11. ### Freddy Merxury New Member

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I did a hilly group ride last year where my NP was 320+ I'll try to find the file tonight. All the hill efforts were over a minute.

12. ### gudujarlson New Member

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I think you guys are splitting hairs or, as Dave likes to blame me for, taking things too literally. TSS and NP are a gross simplification of what is really going on. Experimental results that match the model within 5-10% are better than can be expected. I think what is more important is recognizing scenarios where error might be 10x or 100x that much.

13. ### acoggan Member

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Looking through my collection of "NP busters", 1.18 is actually the highest, although the vast majority are closer to 1.10.

14. ### acoggan Member

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373/330 = 1.13, so if your FTP is indeed 330, you've clearly generated an NP buster. Indeed, even if your FTP is 340, the IF is still >1.05.

On the flip side, though: you don't mention the AP for that hour, but I'm 99.99% certain that it was less 287 W. IOW, even if the NP is an overestimate, it is still closer to the truth than the AP.

15. ### acoggan Member

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Try telling that to Shane Sutton, Tim Gerrison, and/or Bradley Wiggins. /img/vbsmilies/smilies/wink.gif

16. ### alienator Well-Known Member

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And just as before, you offer zero proof and instead just throw out personal smears. Andy Coggan has at least as much credibility as you and then some. Without proof, you've got absolutely nothing.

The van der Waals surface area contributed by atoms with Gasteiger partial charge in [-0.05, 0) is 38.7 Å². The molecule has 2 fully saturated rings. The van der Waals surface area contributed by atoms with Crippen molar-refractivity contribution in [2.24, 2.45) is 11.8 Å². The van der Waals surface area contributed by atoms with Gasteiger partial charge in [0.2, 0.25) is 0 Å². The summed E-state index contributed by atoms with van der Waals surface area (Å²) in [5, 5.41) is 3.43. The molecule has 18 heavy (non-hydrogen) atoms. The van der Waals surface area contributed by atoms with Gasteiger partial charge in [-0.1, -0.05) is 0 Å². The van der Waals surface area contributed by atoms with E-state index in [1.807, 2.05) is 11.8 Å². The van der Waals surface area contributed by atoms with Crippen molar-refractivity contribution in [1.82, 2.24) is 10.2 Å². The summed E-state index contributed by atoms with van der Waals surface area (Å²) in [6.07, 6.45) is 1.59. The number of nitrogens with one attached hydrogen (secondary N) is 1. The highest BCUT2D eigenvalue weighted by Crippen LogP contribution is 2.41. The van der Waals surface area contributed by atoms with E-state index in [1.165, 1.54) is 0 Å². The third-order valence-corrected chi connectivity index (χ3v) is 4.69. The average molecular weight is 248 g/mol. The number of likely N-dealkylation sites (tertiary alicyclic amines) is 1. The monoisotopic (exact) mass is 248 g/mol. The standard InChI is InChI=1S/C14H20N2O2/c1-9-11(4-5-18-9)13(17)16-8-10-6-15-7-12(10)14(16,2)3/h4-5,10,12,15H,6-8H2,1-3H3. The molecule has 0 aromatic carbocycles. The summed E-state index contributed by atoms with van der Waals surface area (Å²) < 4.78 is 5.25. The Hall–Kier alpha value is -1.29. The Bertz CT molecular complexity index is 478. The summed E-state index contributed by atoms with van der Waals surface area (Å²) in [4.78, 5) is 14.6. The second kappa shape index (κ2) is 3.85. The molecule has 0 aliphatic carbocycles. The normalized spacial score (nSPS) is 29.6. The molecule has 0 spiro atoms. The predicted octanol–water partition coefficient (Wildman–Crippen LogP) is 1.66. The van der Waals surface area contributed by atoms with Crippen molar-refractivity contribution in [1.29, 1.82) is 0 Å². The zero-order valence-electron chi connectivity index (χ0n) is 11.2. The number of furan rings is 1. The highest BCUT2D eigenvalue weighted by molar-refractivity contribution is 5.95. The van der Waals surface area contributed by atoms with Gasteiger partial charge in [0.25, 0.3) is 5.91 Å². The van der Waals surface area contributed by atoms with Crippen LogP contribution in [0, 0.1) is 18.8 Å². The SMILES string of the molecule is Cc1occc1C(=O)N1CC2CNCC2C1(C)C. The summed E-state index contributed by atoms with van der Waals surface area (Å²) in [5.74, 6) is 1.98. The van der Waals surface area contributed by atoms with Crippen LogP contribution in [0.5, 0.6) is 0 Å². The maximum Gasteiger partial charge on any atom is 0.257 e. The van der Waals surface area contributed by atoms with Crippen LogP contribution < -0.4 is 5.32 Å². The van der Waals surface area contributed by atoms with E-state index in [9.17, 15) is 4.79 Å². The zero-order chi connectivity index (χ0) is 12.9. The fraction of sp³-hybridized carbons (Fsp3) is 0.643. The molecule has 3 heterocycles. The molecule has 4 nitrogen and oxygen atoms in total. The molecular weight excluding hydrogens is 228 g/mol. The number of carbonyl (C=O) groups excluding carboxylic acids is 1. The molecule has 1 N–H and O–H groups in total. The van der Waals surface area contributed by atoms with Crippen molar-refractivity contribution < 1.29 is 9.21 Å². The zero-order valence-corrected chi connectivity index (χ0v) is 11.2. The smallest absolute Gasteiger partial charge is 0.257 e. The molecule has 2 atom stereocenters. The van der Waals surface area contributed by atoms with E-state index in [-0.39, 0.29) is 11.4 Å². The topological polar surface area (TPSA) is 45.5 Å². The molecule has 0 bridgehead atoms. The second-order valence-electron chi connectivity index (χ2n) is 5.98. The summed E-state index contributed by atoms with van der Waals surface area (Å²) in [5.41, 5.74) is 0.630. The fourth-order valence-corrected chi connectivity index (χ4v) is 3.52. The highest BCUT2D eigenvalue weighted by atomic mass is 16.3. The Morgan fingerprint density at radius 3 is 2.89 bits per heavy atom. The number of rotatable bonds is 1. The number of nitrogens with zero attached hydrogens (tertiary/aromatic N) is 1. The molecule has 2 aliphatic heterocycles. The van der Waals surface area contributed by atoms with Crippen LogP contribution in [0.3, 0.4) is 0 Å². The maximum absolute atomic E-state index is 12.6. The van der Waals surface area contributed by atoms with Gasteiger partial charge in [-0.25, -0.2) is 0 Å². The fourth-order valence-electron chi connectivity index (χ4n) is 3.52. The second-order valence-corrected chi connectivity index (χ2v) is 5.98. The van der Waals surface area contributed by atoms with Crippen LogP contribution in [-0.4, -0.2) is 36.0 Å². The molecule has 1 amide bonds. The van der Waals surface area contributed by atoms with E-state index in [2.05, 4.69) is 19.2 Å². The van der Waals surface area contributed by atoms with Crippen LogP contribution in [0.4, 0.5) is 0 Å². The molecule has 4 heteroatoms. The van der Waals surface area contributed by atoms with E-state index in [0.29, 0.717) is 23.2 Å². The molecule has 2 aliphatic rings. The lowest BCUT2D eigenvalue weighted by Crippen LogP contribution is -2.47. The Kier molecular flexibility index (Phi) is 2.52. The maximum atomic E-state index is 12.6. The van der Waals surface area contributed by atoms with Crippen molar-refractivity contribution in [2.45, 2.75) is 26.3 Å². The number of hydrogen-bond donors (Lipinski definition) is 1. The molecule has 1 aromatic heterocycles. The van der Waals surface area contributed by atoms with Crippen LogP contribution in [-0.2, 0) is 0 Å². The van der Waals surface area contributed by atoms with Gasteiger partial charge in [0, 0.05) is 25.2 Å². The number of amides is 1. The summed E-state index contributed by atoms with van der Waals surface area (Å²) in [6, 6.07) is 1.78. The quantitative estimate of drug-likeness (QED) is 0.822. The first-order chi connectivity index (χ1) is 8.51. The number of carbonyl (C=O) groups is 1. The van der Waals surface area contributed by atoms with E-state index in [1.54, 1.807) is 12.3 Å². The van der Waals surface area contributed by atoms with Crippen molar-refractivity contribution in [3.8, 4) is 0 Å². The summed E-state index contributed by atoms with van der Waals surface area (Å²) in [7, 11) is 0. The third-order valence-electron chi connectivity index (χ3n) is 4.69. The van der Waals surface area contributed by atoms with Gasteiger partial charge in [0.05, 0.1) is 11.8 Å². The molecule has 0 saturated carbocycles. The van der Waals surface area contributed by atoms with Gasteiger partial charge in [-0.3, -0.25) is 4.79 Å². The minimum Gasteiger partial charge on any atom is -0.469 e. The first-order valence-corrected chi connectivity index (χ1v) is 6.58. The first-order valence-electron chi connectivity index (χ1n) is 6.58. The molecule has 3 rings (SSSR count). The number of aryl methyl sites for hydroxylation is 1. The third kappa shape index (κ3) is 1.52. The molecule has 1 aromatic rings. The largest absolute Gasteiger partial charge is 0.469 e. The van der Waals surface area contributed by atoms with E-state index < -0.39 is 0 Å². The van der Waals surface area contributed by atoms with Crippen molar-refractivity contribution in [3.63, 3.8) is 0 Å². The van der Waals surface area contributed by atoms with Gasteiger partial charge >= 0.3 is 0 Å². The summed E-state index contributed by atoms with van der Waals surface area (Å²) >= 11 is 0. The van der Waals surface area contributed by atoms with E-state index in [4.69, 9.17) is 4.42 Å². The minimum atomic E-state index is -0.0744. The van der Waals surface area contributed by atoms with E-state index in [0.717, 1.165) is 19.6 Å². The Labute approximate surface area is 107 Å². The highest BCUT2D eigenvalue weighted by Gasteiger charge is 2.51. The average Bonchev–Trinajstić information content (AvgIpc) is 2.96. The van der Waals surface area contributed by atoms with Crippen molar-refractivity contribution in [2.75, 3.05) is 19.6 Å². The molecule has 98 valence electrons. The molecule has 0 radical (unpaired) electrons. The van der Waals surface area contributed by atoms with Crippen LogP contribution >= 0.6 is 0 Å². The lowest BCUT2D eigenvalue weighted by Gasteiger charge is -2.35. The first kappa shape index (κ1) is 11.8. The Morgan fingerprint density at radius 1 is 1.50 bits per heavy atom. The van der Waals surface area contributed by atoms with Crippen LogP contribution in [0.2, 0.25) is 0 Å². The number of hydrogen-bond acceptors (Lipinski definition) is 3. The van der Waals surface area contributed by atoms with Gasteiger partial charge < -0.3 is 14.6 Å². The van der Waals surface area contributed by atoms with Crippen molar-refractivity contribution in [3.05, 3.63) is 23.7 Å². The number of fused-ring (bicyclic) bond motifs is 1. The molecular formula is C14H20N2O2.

17. ### acoggan Member

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1. You've got that backwards: Team Sky pays to use TSS, not the other way around.

2. Once again, you're making things up.

18. ### quenya New Member

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Oh Lord, I don't know how Andy has the patience to deal with AOG. Old Guy, you've more than adequately demonstrated your total lack of; understanding of NP and the metrics derived from it, reading comprehension, and honesty. TSS is certainly garbage to you but "one man's trash is another man's treasure."

19. ### wysinwyg New Member

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Oh definitely, it was about 230.

Still it's good to realize the limitations of a tool when using it. Short, standing attacks followed by sufficient recovery seem to stress the model a bit. It would probably work better if the true power^3.9 relationship was used instead of the power^4 approximation wouldn't it?